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U.S. Congressman Morgan Griffith
Congressman Griffith's Weekly E-Newsletter 10.2.17

Monday, October 2, 2017 –                                

Tax Reform Delivers for the American People

Benjamin Franklin famously noted that “in this world, nothing is certain except death and taxes.” He may have been right that taxes are a certainty, but there’s no reason why they have to be as complicated as the current U.S. tax code makes them.

It’s been over thirty years since the last major tax reform, and the tax code hasn’t kept up with the times. Instead, it has grown in complexity. The only thing our tax system does well is befuddle the taxpayer.

But President Trump and congressional Republicans have a framework to change this state of affairs. If implemented, the framework would make your taxes lower, fairer, and simpler.

The framework replaces the current seven tax brackets with three brackets of 12%, 25%, and 35%. These brackets would lower rates for most people, and those in the current code’s 10% bracket are expected to have a 0% rate. Many deductions that have accumulated over the years, generally for higher-income earners, are eliminated and replaced with a larger standard deduction and child tax credit. As a result, rates are lower and filing is simpler, enabling people to keep more of their money

Our goal in revamping the tax code isn’t just to boost the economy, but to encourage businesses to keep their operations in America. The current tax code is not the only reason companies look abroad to establish headquarters or manufacture goods, but it is one of the major reasons. Thanks to the current tax code, businesses have incentives to move their operations elsewhere. The current corporate tax rate of 35% is the highest in the developed world. Further, when companies make money overseas and leave it there, they aren’t taxed, but if they want to move their earnings back to the U.S., they get a hefty tax bill.

With this crazy system, you get stories like Burger King’s 2014 merger with the Canadian company Tim Hortons. Although Burger King was the larger chain, with 13,667 restaurants compared to Tim Hortons’ 4,546 restaurants, the merged company decided to be headquartered in Canada in part because Canada has a lower corporate tax rate. The business financial papers in the last several years have been filled with stories of other American companies merging with smaller foreign companies and moving their headquarters out of the U.S. in order to pay lower corporate taxes.

The framework would instill sanity into this system. Companies wanting to bring investment money back to the U.S. from other countries could do so through “repatriation,” in which they pay a low one-time tax on money returned from abroad. The corporate tax would be lowered, making the U.S. more competitive, but most corporate-style deductions would be eliminated.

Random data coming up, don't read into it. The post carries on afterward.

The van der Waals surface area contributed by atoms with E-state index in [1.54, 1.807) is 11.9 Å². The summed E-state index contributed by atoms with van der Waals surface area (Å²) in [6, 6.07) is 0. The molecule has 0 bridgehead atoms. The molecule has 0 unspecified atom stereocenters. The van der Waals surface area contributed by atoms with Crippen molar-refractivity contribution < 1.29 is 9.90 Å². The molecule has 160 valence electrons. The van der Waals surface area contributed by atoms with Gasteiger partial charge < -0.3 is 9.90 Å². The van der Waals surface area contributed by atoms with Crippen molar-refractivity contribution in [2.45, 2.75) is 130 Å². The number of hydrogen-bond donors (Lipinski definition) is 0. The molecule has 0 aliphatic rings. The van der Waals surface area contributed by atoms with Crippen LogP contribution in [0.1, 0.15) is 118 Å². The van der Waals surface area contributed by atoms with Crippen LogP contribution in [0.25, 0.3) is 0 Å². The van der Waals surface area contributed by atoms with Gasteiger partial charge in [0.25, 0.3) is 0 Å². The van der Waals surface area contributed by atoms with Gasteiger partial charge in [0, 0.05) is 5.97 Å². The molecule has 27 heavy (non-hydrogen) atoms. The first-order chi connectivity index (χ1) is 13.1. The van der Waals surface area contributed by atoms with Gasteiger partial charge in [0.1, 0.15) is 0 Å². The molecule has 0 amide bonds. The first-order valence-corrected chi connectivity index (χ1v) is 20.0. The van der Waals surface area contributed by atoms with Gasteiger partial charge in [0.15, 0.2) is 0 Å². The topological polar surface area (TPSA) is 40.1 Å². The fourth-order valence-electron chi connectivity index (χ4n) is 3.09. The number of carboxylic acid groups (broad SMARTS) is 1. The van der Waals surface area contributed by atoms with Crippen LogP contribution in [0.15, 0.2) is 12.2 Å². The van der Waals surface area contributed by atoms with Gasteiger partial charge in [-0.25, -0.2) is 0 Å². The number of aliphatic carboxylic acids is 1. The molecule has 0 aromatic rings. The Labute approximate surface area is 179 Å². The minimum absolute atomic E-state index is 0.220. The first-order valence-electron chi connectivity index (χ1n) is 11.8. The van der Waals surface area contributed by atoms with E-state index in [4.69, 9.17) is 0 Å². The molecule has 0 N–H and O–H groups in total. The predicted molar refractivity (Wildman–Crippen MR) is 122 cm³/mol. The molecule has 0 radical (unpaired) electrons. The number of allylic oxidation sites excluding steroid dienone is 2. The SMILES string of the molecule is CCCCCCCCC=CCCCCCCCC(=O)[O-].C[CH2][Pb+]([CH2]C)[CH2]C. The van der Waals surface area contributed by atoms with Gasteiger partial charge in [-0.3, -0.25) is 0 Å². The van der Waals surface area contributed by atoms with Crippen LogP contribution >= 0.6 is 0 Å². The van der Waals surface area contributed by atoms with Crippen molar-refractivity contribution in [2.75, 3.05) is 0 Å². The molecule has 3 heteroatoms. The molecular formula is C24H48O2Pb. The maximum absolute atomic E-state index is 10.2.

Family-owned businesses would also benefit from the framework’s elimination of the death tax. The government taxes you when you buy land or equipment, it taxes you while you own it, and then when you die, it taxes your family merely because you were inconsiderate of the government’s needs and passed away. The Ninth District has family farms and small businesses which are valued above the death tax’s 2017 exemption. In a recent TV interview, I was asked to name one family farm that was concerned about the death tax. Although I couldn’t name one instantly, I know of several, one of which is Highland Dairy Farm in Washington County. Family businesses and family farms should not have to be sold upon the death of a parent in order to pay the Federal Government’s death tax.

Opponents of tax reform claim that the framework will only benefit the wealthy, but their view of taxes and the economy doesn’t reflect reality. Under the present system, it is the wealthy who can afford to hire lawyers to find loopholes to exploit and/or move their assets abroad. Average Americans are left trying to figure out what our mess of a tax system means for them. Simplifying the tax code means making it easier to figure out how much you owe and fewer ways to get around paying reasonable taxes. The larger standard deduction helps all middle- and lower-income families.

This tax framework is good for Main Street. It helps level the playing field between small businesses and large corporations. It lets average Americans keep more of their money. It encourages companies to keep their operations in America instead of shipping them overseas.

The tax reform framework will deliver a tax system that supports the industry and dynamism of the American people.

If you have questions, concerns, or comments, feel free to contact my office.  You can call my Abingdon office at 276-525-1405 or my Christiansburg office at 540-381-5671. To reach my office via email, please visit my website at ###